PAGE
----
As Facebook users’ News Feeds become ever-more flooded with status updates, photos, article links, etc.—leading the average user to only see 16 percent of the content—Facebook has been presented with a massive problem: how to unclogging the stream.
On Thursday at the company’s Menlo Park, Calif., headquarters, Facebook executives showed off their solution: a set of new category-specific feeds that borrow heavily from newspapers’ and magazines’ sectional layouts, as well as classic Web portals.
“What we’ve been trying to do is give everyone in the world the best personalized newspaper we can,” said Facebook CEO Mark Zuckerberg, detailing how that newspaper should contain a front page and the ability to “drill down into any individual topic you want.”
Facebook users will still be able to access the standard News Feed that relies on Facebook’s EdgeRank algorithm to determine the best content to show an individual user, but Facebook is adding what News Feed tech lead Chris Struhar called a “switcher” at the top-right corner of the page. That tool allows users to switch to one of the several category-specific feeds Facebook, which will begin rolling out to desktop users today and mobile and tablet users over the next few weeks.
Think of the switcher drop-down as a magazine’s table of contents, with each category feed as a glossy section. Sections include a collection of just posts from friends; another for photos; another for music; and another for the official Facebook Pages a user likes.
Let’s break down each new feed, starting with the one marketers will care most about. Back in November, Facebook began rolling out a Pages-only feed, which appears to be the backbone for an entirely brand-friendly feed. But instead of calling it the Pages feed, Facebook has now dubbed it the Following feed.
That titular decision could have been made because users might not like the generic sound of a Pages feed—though Zuckerberg said almost 30 percent of content in the average News Feed comes from Pages. But the Following designation seems more suited for the feed’s expected content—which isn't just about brands. Within the Following feed, users will be able to see articles shared by publications they like as well as by their friends, essentially creating Facebook’s social RSS-styled answer to Twitter’s position as the social newspaper of choice.
Seemingly in response to recent criticism that Facebook’s keep brands’ and publishers’ content from fans, Struhar explicitly said that “the Following feed is where you will see every single post from the Pages and public figures you like” and that feed’s content will be organized “in chronological order to make sure publishers know their fans can see every post they make.”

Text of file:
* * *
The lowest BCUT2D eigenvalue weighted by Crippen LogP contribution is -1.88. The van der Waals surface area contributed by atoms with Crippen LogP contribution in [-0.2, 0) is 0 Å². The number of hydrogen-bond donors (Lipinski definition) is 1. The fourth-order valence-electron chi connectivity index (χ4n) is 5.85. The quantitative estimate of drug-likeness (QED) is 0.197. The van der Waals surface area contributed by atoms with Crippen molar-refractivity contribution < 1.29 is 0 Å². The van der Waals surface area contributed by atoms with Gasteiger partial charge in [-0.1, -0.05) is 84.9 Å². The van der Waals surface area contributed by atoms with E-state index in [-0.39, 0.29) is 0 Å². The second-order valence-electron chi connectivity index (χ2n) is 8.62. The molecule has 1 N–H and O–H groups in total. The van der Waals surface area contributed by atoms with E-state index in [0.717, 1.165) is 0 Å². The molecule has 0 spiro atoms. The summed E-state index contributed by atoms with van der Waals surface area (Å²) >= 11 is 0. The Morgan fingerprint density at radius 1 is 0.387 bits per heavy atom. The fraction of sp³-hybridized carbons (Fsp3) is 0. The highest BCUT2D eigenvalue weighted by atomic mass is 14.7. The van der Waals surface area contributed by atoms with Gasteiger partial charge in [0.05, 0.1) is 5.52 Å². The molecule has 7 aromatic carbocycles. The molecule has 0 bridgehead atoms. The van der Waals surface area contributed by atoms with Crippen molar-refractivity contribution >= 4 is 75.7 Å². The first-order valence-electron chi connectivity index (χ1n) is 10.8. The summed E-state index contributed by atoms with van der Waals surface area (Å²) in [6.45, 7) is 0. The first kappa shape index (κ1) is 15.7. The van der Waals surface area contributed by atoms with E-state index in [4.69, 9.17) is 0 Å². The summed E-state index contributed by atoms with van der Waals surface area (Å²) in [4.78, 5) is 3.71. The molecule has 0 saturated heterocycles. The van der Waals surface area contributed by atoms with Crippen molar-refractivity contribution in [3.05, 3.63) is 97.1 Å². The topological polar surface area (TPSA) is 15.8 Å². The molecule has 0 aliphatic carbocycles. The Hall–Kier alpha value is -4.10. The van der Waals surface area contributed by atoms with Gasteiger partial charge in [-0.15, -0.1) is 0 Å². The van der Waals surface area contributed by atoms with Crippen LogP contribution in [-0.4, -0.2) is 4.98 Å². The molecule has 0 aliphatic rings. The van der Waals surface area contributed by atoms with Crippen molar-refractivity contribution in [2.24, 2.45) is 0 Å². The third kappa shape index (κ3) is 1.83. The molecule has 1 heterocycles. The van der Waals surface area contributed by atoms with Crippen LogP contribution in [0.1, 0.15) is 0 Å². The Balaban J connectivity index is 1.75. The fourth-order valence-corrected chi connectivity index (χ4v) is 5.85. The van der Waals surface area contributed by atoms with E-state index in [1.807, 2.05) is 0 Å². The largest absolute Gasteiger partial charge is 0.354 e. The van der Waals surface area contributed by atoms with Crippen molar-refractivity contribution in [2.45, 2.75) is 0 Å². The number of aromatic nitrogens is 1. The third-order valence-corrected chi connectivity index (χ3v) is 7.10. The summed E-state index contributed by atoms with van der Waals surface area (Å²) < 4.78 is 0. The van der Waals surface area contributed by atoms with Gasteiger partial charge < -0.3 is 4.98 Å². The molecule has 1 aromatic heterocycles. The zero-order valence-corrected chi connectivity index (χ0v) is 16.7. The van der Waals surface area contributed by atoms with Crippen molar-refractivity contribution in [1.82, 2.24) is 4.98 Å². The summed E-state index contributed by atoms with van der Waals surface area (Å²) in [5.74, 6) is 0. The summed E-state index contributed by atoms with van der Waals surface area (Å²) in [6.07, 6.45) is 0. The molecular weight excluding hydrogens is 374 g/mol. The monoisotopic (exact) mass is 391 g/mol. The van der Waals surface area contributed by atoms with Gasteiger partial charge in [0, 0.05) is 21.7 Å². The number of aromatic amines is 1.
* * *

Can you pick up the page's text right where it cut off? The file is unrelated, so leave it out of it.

So that will make brands (and presumably Mark Cuban) happy, but Facebook’s answer to the question around feed-specific ads may not. Zuckerberg told reporters after the event that Facebook hasn’t decided yet how it will handle ads within the new content-specific feeds. Um, stay tuned…
As for the other new feeds, photos appear to be the most desired. Zuckerberg said almost 50 percent of the average News Feed’s content is photos and visual content. Facebook users can now limit their feeds to that content with the new Photos feed. Conceivably that category feed will also pull in other visual content like images from Pinterest shared to Facebook, though execs didn’t explicitly say as much. Facebook’s director of design Julie Zhuo did call out Pinterest specifically and say that the new design gives those images more prominence, while showing a mock-up of pins shared to Facebook with enlarged images.
The new Music feed may sound like a spot to see all the Spotify songs you’re friends are listening to, but it’s also designed as a sort-of social Pitchfork.com. Shared songs and playlists will pop up there, but so will Page posts from musicians users have liked as well as posts promoting concerts near an individual users and information on album releases.
The All Friends feed is pretty straightforward. It’s where you can see all the posts from only your friends in chronological order.
As mentioned above, the new News Feed (or Feeds plural) will roll out to desktop first and then to Facebook’s mobile properties, but it’s design inspiration took the opposite course. Facebook has expanded News Feed beyond the less than 40 percent of the screen it currently occupies on the desktop site and put the various tabs currently along its left side in a drawer that users will be able to access when mousing to the left edge of the screens, as is currently done on the mobile sites and apps. “The story we’re trying to adhere to is getting Facebook out of the way as much as possible,” said Facebook’s vp of product Chris Cox.